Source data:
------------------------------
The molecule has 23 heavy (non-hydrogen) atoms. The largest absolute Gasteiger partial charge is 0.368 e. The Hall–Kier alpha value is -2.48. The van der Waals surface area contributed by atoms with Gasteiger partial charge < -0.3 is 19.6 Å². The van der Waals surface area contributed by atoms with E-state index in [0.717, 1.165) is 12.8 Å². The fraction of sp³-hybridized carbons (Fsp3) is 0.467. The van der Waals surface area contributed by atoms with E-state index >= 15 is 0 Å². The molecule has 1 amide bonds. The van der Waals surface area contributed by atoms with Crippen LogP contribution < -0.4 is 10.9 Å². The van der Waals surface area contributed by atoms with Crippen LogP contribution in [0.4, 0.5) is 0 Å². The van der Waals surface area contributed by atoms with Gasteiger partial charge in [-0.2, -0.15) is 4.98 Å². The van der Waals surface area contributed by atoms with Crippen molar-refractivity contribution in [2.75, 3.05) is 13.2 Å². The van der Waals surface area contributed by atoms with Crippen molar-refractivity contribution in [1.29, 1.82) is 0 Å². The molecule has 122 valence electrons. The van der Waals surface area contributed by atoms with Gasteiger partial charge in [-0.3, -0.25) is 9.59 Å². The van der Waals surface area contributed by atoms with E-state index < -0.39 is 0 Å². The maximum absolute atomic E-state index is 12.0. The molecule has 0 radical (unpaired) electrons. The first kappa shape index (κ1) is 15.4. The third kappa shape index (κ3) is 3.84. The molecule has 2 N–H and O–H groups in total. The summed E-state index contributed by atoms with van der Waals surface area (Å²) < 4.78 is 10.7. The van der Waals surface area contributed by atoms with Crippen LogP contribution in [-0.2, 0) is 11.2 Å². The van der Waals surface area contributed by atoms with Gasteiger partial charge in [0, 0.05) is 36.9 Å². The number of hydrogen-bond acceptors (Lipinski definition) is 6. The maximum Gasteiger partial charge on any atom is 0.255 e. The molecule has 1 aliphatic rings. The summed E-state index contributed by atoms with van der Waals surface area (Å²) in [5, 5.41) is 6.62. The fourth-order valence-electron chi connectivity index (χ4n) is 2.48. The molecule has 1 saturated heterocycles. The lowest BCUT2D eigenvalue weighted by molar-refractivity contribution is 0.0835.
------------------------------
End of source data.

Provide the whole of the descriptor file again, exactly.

The molecule has 23 heavy (non-hydrogen) atoms. The largest absolute Gasteiger partial charge is 0.368 e. The Hall–Kier alpha value is -2.48. The van der Waals surface area contributed by atoms with Gasteiger partial charge < -0.3 is 19.6 Å². The van der Waals surface area contributed by atoms with E-state index in [0.717, 1.165) is 12.8 Å². The fraction of sp³-hybridized carbons (Fsp3) is 0.467. The van der Waals surface area contributed by atoms with E-state index >= 15 is 0 Å². The molecule has 1 amide bonds. The van der Waals surface area contributed by atoms with Crippen LogP contribution < -0.4 is 10.9 Å². The van der Waals surface area contributed by atoms with Crippen LogP contribution in [0.4, 0.5) is 0 Å². The van der Waals surface area contributed by atoms with Gasteiger partial charge in [-0.2, -0.15) is 4.98 Å². The van der Waals surface area contributed by atoms with Crippen molar-refractivity contribution in [2.75, 3.05) is 13.2 Å². The van der Waals surface area contributed by atoms with Crippen molar-refractivity contribution in [1.29, 1.82) is 0 Å². The molecule has 122 valence electrons. The van der Waals surface area contributed by atoms with Gasteiger partial charge in [-0.3, -0.25) is 9.59 Å². The van der Waals surface area contributed by atoms with E-state index < -0.39 is 0 Å². The maximum absolute atomic E-state index is 12.0. The molecule has 0 radical (unpaired) electrons. The first kappa shape index (κ1) is 15.4. The third kappa shape index (κ3) is 3.84. The molecule has 2 N–H and O–H groups in total. The summed E-state index contributed by atoms with van der Waals surface area (Å²) < 4.78 is 10.7. The van der Waals surface area contributed by atoms with Crippen LogP contribution in [-0.2, 0) is 11.2 Å². The van der Waals surface area contributed by atoms with Gasteiger partial charge in [0, 0.05) is 36.9 Å². The number of hydrogen-bond acceptors (Lipinski definition) is 6. The maximum Gasteiger partial charge on any atom is 0.255 e. The molecule has 1 aliphatic rings. The summed E-state index contributed by atoms with van der Waals surface area (Å²) in [5, 5.41) is 6.62. The fourth-order valence-electron chi connectivity index (χ4n) is 2.48. The molecule has 1 saturated heterocycles. The lowest BCUT2D eigenvalue weighted by molar-refractivity contribution is 0.0835.